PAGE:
***** When asked if poets can, or should, be expected to review the work of their peers, Perloff continues in the affirmative. She states that a reviewer must understand the work being reviewed and give it some kind of sympathetic treatment to present it fully and fairly. Being dismissive is no help to the book or the poet. Perloff then relates an anecdote about meeting Robert Pinsky after reviewing his book negatively, and hesitating after that to review him again, having met him and seen that he is such a nice person. This comes as a contradiction but may function as a cautionary note. She is stressing the need for poets to review each other for the good of poetical discourse, but once poet and reviewer have met, each should be aware of the difficulties of writing objectively.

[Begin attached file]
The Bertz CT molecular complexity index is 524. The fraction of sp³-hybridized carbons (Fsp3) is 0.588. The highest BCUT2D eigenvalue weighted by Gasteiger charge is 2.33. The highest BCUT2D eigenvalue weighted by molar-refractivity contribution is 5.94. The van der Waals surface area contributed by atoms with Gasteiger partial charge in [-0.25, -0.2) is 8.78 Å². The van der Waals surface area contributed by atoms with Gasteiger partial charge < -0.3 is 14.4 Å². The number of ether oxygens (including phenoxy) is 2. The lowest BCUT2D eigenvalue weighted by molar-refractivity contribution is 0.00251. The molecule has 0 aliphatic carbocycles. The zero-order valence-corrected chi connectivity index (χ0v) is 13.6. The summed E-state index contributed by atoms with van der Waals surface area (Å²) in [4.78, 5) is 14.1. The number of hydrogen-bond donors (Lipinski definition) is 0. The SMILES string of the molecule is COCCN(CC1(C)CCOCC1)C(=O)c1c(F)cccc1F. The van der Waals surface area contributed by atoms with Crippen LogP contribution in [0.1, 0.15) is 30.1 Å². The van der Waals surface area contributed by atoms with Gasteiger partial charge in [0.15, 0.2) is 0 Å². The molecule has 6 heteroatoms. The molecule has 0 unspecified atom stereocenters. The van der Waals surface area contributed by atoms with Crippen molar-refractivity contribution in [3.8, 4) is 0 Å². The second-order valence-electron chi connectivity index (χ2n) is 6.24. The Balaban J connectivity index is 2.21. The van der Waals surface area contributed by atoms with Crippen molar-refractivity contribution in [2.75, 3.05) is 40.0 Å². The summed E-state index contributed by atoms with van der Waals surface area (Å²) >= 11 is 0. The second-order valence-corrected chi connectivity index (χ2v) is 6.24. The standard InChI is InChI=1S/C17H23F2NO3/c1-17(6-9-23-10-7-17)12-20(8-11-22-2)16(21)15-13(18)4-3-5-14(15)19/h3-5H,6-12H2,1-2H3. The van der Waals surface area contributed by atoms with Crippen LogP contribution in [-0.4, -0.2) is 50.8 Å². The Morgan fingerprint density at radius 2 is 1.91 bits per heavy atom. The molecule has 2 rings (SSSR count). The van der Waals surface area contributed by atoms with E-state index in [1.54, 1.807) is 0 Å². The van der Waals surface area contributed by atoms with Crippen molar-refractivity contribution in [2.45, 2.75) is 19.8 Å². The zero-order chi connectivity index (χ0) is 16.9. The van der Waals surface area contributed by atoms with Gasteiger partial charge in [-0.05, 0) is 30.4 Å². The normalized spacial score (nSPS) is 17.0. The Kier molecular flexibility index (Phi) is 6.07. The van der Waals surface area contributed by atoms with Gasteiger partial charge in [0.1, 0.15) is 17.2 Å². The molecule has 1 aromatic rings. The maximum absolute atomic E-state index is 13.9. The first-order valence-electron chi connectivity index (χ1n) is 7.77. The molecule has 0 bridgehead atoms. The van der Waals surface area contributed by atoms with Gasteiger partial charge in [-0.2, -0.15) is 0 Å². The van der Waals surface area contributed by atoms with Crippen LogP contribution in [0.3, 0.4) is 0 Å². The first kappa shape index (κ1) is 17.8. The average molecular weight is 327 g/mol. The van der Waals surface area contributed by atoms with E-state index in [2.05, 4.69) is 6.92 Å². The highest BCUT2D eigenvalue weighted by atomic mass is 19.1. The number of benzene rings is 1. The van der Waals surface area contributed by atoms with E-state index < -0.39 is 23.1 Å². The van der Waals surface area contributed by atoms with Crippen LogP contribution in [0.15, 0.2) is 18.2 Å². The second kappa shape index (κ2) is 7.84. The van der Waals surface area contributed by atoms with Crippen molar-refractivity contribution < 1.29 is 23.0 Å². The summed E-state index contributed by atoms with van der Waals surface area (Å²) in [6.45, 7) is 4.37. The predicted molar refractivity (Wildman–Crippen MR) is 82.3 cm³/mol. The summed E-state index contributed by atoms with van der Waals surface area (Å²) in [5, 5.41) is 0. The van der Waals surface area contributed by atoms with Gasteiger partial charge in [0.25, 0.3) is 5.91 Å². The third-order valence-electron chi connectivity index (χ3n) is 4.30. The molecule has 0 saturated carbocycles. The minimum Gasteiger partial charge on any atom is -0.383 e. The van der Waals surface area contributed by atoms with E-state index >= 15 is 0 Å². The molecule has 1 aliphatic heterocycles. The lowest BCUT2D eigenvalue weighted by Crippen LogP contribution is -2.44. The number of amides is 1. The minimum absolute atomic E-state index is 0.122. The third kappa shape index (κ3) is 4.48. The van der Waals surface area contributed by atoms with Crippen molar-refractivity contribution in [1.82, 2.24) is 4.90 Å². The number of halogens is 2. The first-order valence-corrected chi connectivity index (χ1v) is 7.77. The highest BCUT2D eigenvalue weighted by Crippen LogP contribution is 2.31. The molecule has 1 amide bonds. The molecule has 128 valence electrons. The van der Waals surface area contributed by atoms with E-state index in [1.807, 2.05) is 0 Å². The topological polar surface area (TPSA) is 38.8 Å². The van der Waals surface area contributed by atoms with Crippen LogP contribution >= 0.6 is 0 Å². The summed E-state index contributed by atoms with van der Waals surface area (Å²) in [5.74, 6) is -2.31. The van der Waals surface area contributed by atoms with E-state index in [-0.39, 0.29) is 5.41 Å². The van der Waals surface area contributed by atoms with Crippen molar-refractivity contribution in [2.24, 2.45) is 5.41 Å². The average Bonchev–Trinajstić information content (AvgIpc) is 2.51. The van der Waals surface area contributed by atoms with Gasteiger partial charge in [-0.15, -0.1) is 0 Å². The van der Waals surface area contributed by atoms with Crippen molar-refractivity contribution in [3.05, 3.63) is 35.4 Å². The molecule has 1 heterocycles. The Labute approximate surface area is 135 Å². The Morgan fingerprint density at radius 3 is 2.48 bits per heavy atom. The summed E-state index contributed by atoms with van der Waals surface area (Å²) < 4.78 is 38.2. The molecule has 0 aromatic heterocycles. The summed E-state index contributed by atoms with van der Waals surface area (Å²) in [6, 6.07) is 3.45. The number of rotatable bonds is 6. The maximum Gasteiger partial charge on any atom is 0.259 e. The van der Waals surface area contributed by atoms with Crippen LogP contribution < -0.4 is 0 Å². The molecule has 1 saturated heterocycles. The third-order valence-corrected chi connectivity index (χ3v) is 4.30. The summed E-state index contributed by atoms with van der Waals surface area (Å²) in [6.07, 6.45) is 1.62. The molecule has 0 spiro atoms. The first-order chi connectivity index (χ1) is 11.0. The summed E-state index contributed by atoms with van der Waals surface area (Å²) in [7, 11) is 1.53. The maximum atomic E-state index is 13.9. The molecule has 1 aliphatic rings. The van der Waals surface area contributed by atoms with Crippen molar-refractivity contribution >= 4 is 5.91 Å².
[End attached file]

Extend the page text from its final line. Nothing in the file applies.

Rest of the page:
***** Vendler begins her presenting statement relating her own experience as a student and writer. She believes that one first writes for oneself about what one likes. Soon, through reading, one comes to appreciate the fact that poetry is written in a process of drafts. In her case, she studied with professors who taught as if they were the authors, completely effacing their own selves, and thus underscoring the relationship one could develop, through reading the original work, with someone who might be of another century. She studied with professors who taught her the value of using the single most important word. She claims that she wrote, in the beginning, to please her subject, the poet, and then went on to write for broader audiences. She blames the problems of appreciating poetry in society today on the elementary schools for not teaching poetry to children and getting them to love verse while they’re young. She attributes other problems with poetry—making a living, selling books—to the fact that adults cannot possibly sustain an interest in something they did not love when they were young. Therefore, they don’t read poetry or purchase volumes of poetry as adults.